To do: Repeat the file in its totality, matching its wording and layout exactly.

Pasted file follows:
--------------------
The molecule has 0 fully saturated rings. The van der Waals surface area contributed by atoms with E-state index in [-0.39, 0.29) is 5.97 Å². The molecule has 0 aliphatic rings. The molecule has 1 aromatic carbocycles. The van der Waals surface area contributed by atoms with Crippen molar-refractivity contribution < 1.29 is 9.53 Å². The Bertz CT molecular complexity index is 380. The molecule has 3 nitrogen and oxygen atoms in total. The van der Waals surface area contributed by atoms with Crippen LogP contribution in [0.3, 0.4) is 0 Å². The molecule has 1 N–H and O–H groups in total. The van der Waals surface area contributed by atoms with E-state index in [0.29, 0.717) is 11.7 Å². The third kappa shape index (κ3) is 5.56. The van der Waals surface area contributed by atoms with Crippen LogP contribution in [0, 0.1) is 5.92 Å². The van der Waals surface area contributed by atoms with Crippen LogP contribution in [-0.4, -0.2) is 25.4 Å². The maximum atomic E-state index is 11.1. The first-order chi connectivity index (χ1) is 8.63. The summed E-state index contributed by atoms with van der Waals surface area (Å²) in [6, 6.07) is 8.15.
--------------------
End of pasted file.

The molecule has 0 fully saturated rings. The van der Waals surface area contributed by atoms with E-state index in [-0.39, 0.29) is 5.97 Å². The molecule has 0 aliphatic rings. The molecule has 1 aromatic carbocycles. The van der Waals surface area contributed by atoms with Crippen molar-refractivity contribution < 1.29 is 9.53 Å². The Bertz CT molecular complexity index is 380. The molecule has 3 nitrogen and oxygen atoms in total. The van der Waals surface area contributed by atoms with Crippen LogP contribution in [0.3, 0.4) is 0 Å². The molecule has 1 N–H and O–H groups in total. The van der Waals surface area contributed by atoms with E-state index in [0.29, 0.717) is 11.7 Å². The third kappa shape index (κ3) is 5.56. The van der Waals surface area contributed by atoms with Crippen LogP contribution in [0, 0.1) is 5.92 Å². The van der Waals surface area contributed by atoms with Crippen LogP contribution in [-0.4, -0.2) is 25.4 Å². The maximum atomic E-state index is 11.1. The first-order chi connectivity index (χ1) is 8.63. The summed E-state index contributed by atoms with van der Waals surface area (Å²) in [6, 6.07) is 8.15.